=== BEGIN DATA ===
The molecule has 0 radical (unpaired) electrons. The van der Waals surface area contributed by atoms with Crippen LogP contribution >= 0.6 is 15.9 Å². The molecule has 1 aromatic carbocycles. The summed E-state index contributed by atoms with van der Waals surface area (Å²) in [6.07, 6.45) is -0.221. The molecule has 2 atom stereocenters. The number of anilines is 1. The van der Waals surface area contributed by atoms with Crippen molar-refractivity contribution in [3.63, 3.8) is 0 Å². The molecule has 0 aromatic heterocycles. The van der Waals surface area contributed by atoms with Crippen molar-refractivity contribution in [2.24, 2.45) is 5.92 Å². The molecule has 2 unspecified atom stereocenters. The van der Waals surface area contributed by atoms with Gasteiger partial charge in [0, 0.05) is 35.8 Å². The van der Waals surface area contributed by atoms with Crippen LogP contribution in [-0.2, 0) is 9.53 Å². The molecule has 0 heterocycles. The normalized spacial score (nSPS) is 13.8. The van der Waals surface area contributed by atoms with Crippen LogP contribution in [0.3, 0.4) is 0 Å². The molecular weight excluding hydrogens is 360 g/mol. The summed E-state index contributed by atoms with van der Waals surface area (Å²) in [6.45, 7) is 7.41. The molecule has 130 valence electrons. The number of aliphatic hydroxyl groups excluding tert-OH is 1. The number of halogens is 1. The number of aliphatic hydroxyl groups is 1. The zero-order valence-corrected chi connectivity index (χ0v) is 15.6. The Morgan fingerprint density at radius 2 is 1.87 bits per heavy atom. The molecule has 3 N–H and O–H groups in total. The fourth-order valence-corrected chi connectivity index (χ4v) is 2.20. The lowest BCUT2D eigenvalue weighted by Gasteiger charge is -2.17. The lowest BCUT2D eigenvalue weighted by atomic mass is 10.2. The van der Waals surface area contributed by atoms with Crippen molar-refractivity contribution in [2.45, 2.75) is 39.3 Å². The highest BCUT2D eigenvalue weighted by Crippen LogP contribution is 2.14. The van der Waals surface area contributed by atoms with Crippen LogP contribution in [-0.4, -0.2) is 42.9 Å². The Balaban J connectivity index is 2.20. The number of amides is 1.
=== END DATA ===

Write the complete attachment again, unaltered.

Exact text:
The molecule has 0 radical (unpaired) electrons. The van der Waals surface area contributed by atoms with Crippen LogP contribution >= 0.6 is 15.9 Å². The molecule has 1 aromatic carbocycles. The summed E-state index contributed by atoms with van der Waals surface area (Å²) in [6.07, 6.45) is -0.221. The molecule has 2 atom stereocenters. The number of anilines is 1. The van der Waals surface area contributed by atoms with Crippen molar-refractivity contribution in [3.63, 3.8) is 0 Å². The molecule has 0 aromatic heterocycles. The van der Waals surface area contributed by atoms with Crippen molar-refractivity contribution in [2.24, 2.45) is 5.92 Å². The molecule has 2 unspecified atom stereocenters. The van der Waals surface area contributed by atoms with Gasteiger partial charge in [0, 0.05) is 35.8 Å². The van der Waals surface area contributed by atoms with Crippen LogP contribution in [-0.2, 0) is 9.53 Å². The molecule has 0 heterocycles. The normalized spacial score (nSPS) is 13.8. The van der Waals surface area contributed by atoms with Crippen LogP contribution in [0.3, 0.4) is 0 Å². The molecular weight excluding hydrogens is 360 g/mol. The summed E-state index contributed by atoms with van der Waals surface area (Å²) in [6.45, 7) is 7.41. The molecule has 130 valence electrons. The number of aliphatic hydroxyl groups excluding tert-OH is 1. The number of halogens is 1. The number of aliphatic hydroxyl groups is 1. The zero-order valence-corrected chi connectivity index (χ0v) is 15.6. The Morgan fingerprint density at radius 2 is 1.87 bits per heavy atom. The molecule has 3 N–H and O–H groups in total. The fourth-order valence-corrected chi connectivity index (χ4v) is 2.20. The lowest BCUT2D eigenvalue weighted by Gasteiger charge is -2.17. The lowest BCUT2D eigenvalue weighted by atomic mass is 10.2. The van der Waals surface area contributed by atoms with Crippen molar-refractivity contribution in [2.45, 2.75) is 39.3 Å². The highest BCUT2D eigenvalue weighted by Crippen LogP contribution is 2.14. The van der Waals surface area contributed by atoms with Crippen LogP contribution in [-0.4, -0.2) is 42.9 Å². The Balaban J connectivity index is 2.20. The number of amides is 1.